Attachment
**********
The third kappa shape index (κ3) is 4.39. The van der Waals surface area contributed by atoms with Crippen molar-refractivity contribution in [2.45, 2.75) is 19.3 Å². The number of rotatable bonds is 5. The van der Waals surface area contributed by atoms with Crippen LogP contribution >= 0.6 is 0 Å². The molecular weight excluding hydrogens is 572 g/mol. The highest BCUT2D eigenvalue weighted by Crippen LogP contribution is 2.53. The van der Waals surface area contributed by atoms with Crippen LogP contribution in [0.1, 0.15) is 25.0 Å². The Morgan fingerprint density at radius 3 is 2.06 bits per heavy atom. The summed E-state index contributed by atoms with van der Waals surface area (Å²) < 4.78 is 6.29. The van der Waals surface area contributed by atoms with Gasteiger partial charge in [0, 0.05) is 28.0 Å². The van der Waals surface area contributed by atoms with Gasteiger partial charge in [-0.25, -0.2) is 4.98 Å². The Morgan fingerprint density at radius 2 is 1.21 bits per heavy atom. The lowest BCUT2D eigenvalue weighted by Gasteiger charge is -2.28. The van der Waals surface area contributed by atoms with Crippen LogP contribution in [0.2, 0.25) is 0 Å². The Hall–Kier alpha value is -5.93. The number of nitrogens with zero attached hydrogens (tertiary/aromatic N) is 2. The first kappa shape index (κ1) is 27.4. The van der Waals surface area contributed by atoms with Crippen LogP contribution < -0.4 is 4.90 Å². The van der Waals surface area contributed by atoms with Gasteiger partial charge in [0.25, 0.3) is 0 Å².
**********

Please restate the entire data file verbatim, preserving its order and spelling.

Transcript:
The third kappa shape index (κ3) is 4.39. The van der Waals surface area contributed by atoms with Crippen molar-refractivity contribution in [2.45, 2.75) is 19.3 Å². The number of rotatable bonds is 5. The van der Waals surface area contributed by atoms with Crippen LogP contribution >= 0.6 is 0 Å². The molecular weight excluding hydrogens is 572 g/mol. The highest BCUT2D eigenvalue weighted by Crippen LogP contribution is 2.53. The van der Waals surface area contributed by atoms with Crippen LogP contribution in [0.1, 0.15) is 25.0 Å². The Morgan fingerprint density at radius 3 is 2.06 bits per heavy atom. The summed E-state index contributed by atoms with van der Waals surface area (Å²) < 4.78 is 6.29. The van der Waals surface area contributed by atoms with Gasteiger partial charge in [0, 0.05) is 28.0 Å². The van der Waals surface area contributed by atoms with Gasteiger partial charge in [-0.25, -0.2) is 4.98 Å². The Morgan fingerprint density at radius 2 is 1.21 bits per heavy atom. The lowest BCUT2D eigenvalue weighted by Gasteiger charge is -2.28. The van der Waals surface area contributed by atoms with Crippen LogP contribution in [0.2, 0.25) is 0 Å². The Hall–Kier alpha value is -5.93. The number of nitrogens with zero attached hydrogens (tertiary/aromatic N) is 2. The first kappa shape index (κ1) is 27.4. The van der Waals surface area contributed by atoms with Crippen LogP contribution < -0.4 is 4.90 Å². The van der Waals surface area contributed by atoms with Gasteiger partial charge in [0.25, 0.3) is 0 Å².